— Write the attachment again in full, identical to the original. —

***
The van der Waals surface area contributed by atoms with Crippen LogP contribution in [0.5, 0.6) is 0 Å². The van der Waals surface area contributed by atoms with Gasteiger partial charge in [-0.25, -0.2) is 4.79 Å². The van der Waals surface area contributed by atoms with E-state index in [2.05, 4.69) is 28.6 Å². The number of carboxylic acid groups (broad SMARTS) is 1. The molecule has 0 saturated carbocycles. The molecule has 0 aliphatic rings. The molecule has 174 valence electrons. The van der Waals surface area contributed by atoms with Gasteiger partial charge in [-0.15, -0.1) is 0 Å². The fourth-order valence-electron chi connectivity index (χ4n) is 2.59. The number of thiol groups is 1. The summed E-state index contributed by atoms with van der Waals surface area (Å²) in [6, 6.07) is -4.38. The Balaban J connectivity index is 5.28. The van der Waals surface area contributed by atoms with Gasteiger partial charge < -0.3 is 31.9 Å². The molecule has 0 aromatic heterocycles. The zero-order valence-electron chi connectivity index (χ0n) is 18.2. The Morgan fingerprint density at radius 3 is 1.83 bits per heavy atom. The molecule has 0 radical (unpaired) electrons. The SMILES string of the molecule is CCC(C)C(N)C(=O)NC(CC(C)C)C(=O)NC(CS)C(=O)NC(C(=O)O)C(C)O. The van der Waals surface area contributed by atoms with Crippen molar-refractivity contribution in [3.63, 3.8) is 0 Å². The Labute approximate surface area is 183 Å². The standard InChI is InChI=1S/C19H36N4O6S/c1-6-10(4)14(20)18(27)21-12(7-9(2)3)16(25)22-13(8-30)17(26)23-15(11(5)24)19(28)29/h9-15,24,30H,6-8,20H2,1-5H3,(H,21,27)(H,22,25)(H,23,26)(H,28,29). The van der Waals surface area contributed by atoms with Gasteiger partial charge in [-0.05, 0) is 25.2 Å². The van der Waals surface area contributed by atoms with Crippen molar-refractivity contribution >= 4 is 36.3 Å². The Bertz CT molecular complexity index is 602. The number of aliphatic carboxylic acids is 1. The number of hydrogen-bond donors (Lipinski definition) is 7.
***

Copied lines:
The van der Waals surface area contributed by atoms with Crippen LogP contribution in [0.5, 0.6) is 0 Å². The van der Waals surface area contributed by atoms with Gasteiger partial charge in [-0.25, -0.2) is 4.79 Å². The van der Waals surface area contributed by atoms with E-state index in [2.05, 4.69) is 28.6 Å². The number of carboxylic acid groups (broad SMARTS) is 1. The molecule has 0 saturated carbocycles. The molecule has 0 aliphatic rings. The molecule has 174 valence electrons. The van der Waals surface area contributed by atoms with Gasteiger partial charge in [-0.15, -0.1) is 0 Å². The fourth-order valence-electron chi connectivity index (χ4n) is 2.59. The number of thiol groups is 1. The summed E-state index contributed by atoms with van der Waals surface area (Å²) in [6, 6.07) is -4.38. The Balaban J connectivity index is 5.28. The van der Waals surface area contributed by atoms with Gasteiger partial charge < -0.3 is 31.9 Å². The molecule has 0 aromatic heterocycles. The zero-order valence-electron chi connectivity index (χ0n) is 18.2. The Morgan fingerprint density at radius 3 is 1.83 bits per heavy atom. The molecule has 0 radical (unpaired) electrons. The SMILES string of the molecule is CCC(C)C(N)C(=O)NC(CC(C)C)C(=O)NC(CS)C(=O)NC(C(=O)O)C(C)O. The van der Waals surface area contributed by atoms with Crippen molar-refractivity contribution in [3.63, 3.8) is 0 Å². The Labute approximate surface area is 183 Å². The standard InChI is InChI=1S/C19H36N4O6S/c1-6-10(4)14(20)18(27)21-12(7-9(2)3)16(25)22-13(8-30)17(26)23-15(11(5)24)19(28)29/h9-15,24,30H,6-8,20H2,1-5H3,(H,21,27)(H,22,25)(H,23,26)(H,28,29). The van der Waals surface area contributed by atoms with Gasteiger partial charge in [-0.05, 0) is 25.2 Å². The van der Waals surface area contributed by atoms with Crippen molar-refractivity contribution >= 4 is 36.3 Å². The Bertz CT molecular complexity index is 602. The number of aliphatic carboxylic acids is 1. The number of hydrogen-bond donors (Lipinski definition) is 7.